By Rebecca Smith
Around a quarter of women going through the menopause will suffer so severely with hot flushes that they seek medical help.
After Hormone Replacement Therapy was linked with a small increased risk of breast cancer many women have refused to use it even though this is considered the best treatment for hot flushes.
Prof Mary Ann Lumsden, of Glasgow University, found that antidepressants which affect how the body uses serotonin, the so-called feel-good hormone, also influences how the blood vessels contract and expand in women who suffer with hot flushes.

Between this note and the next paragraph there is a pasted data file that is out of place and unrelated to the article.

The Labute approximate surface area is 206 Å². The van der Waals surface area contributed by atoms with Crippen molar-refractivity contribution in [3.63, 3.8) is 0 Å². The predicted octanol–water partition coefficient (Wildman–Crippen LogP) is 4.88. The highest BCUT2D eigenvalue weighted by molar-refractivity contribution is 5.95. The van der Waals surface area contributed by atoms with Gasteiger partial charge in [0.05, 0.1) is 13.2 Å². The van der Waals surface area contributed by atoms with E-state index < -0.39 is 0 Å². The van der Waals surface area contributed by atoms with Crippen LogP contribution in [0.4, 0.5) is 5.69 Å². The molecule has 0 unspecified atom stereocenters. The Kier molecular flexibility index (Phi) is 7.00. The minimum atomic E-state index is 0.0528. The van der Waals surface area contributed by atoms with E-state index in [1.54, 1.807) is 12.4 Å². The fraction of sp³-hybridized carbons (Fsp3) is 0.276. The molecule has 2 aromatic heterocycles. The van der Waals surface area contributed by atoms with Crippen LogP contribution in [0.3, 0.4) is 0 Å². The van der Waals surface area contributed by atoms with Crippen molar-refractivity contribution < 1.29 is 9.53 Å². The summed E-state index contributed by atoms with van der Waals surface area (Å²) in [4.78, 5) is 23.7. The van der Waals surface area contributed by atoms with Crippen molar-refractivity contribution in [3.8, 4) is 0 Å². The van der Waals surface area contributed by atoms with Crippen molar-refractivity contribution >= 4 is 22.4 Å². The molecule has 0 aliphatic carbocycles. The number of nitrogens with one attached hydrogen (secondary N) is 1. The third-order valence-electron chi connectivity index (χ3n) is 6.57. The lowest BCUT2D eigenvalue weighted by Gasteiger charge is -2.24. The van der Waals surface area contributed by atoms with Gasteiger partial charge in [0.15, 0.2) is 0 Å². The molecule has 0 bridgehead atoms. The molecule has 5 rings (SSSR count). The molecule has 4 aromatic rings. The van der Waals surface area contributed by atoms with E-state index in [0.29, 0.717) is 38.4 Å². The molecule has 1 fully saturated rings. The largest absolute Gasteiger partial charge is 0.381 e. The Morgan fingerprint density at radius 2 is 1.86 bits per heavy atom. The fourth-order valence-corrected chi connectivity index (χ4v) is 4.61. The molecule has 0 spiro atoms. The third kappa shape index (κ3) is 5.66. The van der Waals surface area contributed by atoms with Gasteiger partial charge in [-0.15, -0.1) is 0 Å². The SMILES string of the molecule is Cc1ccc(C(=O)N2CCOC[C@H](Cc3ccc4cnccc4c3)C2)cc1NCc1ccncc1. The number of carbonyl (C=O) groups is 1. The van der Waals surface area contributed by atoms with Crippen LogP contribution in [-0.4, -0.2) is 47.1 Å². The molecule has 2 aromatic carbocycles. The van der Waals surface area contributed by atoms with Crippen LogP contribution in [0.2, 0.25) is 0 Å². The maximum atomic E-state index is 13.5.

She said: “The thing about flushing is that no one really knows why it happens.
“I see women all the time who have had flushes for a long time and their life is compromised. It is embarrassing, difficult and uncomfortable for them. It causes huge misery.”